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Anticipatory Sorting and Gender Segregation in Temporary Employment


  • Isabel Fernandez-Mateo

    () (London Business School, London NW1 4SA, United Kingdom)

  • Zella King

    () (Henley Business School, University of Reading, Reading RG6 6UD, United Kingdom)


We examine the roots of gender segregation in the screening process by using a longitudinal data set of candidates considered for temporary projects at a staffing firm and following their progress through the hiring pipeline. Theories invoked to explain gender segregation across jobs traditionally rely on firm-specific human capital and expectations of future commitment to explain this phenomenon. These do not apply in this setting. Yet we find that the staffing firm is more likely to shortlist women for low-paid projects and less likely to do so for high-paid ones. These effects are due to women being considered for different projects than men, and associated at least partially to the level of competition within vacancies. Although client companies also exhibit some gender-sorting behavior in the later steps of the hiring process, they are more likely to prefer women and less likely to sort them into lower-paid projects. Our findings are consistent with "anticipatory gender-sorting" mechanisms, by which first screeners generate segregation when narrowing down the pool of candidates for later decision makers. We discuss the implications of this case for theories of gender stratification and workplace inequality, especially in mediated labor markets. This paper was accepted by Jesper Sørensen, organizations.

Suggested Citation

  • Isabel Fernandez-Mateo & Zella King, 2011. "Anticipatory Sorting and Gender Segregation in Temporary Employment," Management Science, INFORMS, vol. 57(6), pages 989-1008, June.
  • Handle: RePEc:inm:ormnsc:v:57:y:2011:i:6:p:989-1008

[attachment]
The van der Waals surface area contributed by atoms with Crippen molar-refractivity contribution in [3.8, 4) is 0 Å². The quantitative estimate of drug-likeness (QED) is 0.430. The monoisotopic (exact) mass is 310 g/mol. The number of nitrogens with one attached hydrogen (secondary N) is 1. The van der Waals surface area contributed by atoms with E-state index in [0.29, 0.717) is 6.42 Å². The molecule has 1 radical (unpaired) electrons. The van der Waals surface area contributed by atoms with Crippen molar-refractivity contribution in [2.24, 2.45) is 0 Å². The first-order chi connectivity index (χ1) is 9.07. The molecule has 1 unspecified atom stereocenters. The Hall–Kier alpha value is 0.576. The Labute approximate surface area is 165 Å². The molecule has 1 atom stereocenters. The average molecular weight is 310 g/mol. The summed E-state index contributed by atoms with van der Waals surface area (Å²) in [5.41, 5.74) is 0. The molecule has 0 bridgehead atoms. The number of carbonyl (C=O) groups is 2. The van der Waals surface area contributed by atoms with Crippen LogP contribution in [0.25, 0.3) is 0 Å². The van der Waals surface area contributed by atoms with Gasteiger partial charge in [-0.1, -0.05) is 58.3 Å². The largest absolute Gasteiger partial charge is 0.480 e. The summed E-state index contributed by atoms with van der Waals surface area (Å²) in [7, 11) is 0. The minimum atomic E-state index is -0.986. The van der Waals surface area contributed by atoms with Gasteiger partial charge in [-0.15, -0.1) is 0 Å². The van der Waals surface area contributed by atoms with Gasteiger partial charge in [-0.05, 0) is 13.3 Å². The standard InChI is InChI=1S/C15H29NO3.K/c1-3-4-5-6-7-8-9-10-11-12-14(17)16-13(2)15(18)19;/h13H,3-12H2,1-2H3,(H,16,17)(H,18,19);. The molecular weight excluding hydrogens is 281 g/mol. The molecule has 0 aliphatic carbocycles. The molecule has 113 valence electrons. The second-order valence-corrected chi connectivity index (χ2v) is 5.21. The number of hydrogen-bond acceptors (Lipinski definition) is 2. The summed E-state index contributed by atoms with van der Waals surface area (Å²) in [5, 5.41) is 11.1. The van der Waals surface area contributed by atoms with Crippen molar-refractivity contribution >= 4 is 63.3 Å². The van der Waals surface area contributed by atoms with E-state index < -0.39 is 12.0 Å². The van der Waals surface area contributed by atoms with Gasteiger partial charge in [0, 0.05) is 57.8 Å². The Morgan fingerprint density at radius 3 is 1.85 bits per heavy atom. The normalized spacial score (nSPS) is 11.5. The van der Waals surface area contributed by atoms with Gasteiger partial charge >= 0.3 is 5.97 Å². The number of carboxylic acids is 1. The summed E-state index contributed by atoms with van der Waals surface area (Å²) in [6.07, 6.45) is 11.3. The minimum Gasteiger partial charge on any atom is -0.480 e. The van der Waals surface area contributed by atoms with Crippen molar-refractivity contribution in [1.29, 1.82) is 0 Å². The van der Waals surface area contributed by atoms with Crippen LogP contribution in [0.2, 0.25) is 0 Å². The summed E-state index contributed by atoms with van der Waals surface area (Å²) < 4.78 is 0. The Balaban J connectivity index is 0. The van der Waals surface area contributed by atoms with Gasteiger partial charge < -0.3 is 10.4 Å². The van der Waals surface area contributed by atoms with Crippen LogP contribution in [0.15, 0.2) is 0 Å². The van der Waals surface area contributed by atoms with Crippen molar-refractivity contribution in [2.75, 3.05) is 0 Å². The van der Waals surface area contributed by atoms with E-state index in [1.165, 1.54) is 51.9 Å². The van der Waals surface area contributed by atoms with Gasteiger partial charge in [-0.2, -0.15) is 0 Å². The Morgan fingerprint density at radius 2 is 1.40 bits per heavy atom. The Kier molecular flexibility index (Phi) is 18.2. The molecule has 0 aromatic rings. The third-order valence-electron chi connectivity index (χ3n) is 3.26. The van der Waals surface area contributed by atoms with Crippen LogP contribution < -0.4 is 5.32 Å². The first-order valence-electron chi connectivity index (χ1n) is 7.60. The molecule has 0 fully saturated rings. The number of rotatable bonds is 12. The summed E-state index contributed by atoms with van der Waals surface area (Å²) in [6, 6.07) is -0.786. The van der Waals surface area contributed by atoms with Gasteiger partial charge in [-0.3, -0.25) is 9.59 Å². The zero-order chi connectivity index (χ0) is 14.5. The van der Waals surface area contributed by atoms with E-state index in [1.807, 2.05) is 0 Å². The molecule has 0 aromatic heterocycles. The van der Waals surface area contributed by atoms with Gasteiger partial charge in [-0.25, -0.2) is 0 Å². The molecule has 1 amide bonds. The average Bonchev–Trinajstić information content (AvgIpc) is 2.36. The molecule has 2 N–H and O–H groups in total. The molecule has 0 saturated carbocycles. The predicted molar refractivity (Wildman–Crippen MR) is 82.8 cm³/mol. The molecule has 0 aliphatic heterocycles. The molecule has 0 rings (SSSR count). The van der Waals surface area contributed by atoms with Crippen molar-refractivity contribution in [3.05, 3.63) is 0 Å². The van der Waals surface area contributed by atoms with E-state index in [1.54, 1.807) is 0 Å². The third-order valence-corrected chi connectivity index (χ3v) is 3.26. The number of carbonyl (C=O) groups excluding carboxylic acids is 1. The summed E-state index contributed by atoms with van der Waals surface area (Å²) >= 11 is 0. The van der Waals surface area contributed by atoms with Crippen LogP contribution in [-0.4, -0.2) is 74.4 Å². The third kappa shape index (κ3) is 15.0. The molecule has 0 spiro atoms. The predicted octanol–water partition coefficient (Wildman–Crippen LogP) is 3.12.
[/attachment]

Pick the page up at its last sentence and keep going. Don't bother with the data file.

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    References listed on IDEAS

    1. Petersen, Trond & Togstad, Thea, 2006. "Getting the Offer: Sex Discrimation in Hiring," Institute for Research on Labor and Employment, Working Paper Series qt1rt913mg, Institute of Industrial Relations, UC Berkeley.
    2. Becker, Gary S, 1985. "Human Capital, Effort, and the Sexual Division of Labor," Journal of Labor Economics, University of Chicago Press, vol. 3(1), pages 33-58, January.
    3. Lazear, Edward P & Rosen, Sherwin, 1990. "Male-Female Wage Differentials in Job Ladders," Journal of Labor Economics, University of Chicago Press, vol. 8(1), pages 106-123, January.
    4. Van de Ven, Wynand P. M. M. & Van Praag, Bernard M. S., 1981. "The demand for deductibles in private health insurance : A probit model with sample selection," Journal of Econometrics, Elsevier, vol. 17(2), pages 229-252, November.
    5. Loprest, Pamela J, 1992. "Gender Differences in Wage Growth and Job Mobility," American Economic Review, American Economic Association, vol. 82(2), pages 526-532, May.
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    Cited by:

    1. Chen, Zhihong & Ge, Ying & Lai, Huiwen & Wan, Chi, 2013. "Globalization and Gender Wage Inequality in China," World Development, Elsevier, vol. 44(C), pages 256-266.
    2. Ashish Arora & Michelle Gittelman & Sarah Kaplan & John Lynch & Will Mitchell & Nicolaj Siggelkow & Cristian L. Dezső & David Gaddis Ross & Jose Uribe, 2016. "Is there an implicit quota on women in top management? A large-sample statistical analysis," Strategic Management Journal, Wiley Blackwell, vol. 37(1), pages 98-115, January.
    3. Al Ariss, Akram & Guo, Grace Chun, 2016. "Job allocations as cultural sorting in a culturally diverse organizational context," International Business Review, Elsevier, vol. 25(2), pages 579-588.
    4. Lepori, B. & Seeber, M. & Bonaccorsi, A., 2015. "Competition for talent. Country and organizational-level effects in the internationalization of European higher education institutions," Research Policy, Elsevier, vol. 44(3), pages 789-802.
    5. Ross H. Taplin, 2016. "Research involving limited dependent variables: issues in the literature and recommendations for improvement," Quality & Quantity: International Journal of Methodology, Springer, vol. 50(5), pages 2121-2140, September.


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